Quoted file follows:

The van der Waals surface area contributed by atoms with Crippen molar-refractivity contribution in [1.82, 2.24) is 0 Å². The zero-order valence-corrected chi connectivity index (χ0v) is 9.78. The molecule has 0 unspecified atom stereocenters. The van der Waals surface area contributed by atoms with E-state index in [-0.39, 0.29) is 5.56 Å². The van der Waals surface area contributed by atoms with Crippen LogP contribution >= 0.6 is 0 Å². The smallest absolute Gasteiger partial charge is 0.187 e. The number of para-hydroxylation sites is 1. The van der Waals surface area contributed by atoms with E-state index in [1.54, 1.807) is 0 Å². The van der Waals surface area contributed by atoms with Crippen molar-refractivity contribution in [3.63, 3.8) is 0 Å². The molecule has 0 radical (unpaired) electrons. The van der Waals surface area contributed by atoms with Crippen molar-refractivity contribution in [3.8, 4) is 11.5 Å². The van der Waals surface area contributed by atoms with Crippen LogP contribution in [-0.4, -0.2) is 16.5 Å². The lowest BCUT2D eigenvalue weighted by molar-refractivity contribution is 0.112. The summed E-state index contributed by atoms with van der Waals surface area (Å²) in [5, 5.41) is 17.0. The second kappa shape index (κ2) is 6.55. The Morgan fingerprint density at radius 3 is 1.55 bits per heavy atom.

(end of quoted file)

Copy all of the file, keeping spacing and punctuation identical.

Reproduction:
The van der Waals surface area contributed by atoms with Crippen molar-refractivity contribution in [1.82, 2.24) is 0 Å². The zero-order valence-corrected chi connectivity index (χ0v) is 9.78. The molecule has 0 unspecified atom stereocenters. The van der Waals surface area contributed by atoms with E-state index in [-0.39, 0.29) is 5.56 Å². The van der Waals surface area contributed by atoms with Crippen LogP contribution >= 0.6 is 0 Å². The smallest absolute Gasteiger partial charge is 0.187 e. The number of para-hydroxylation sites is 1. The van der Waals surface area contributed by atoms with E-state index in [1.54, 1.807) is 0 Å². The van der Waals surface area contributed by atoms with Crippen molar-refractivity contribution in [3.63, 3.8) is 0 Å². The molecule has 0 radical (unpaired) electrons. The van der Waals surface area contributed by atoms with Crippen molar-refractivity contribution in [3.8, 4) is 11.5 Å². The van der Waals surface area contributed by atoms with Crippen LogP contribution in [-0.4, -0.2) is 16.5 Å². The lowest BCUT2D eigenvalue weighted by molar-refractivity contribution is 0.112. The summed E-state index contributed by atoms with van der Waals surface area (Å²) in [5, 5.41) is 17.0. The second kappa shape index (κ2) is 6.55. The Morgan fingerprint density at radius 3 is 1.55 bits per heavy atom.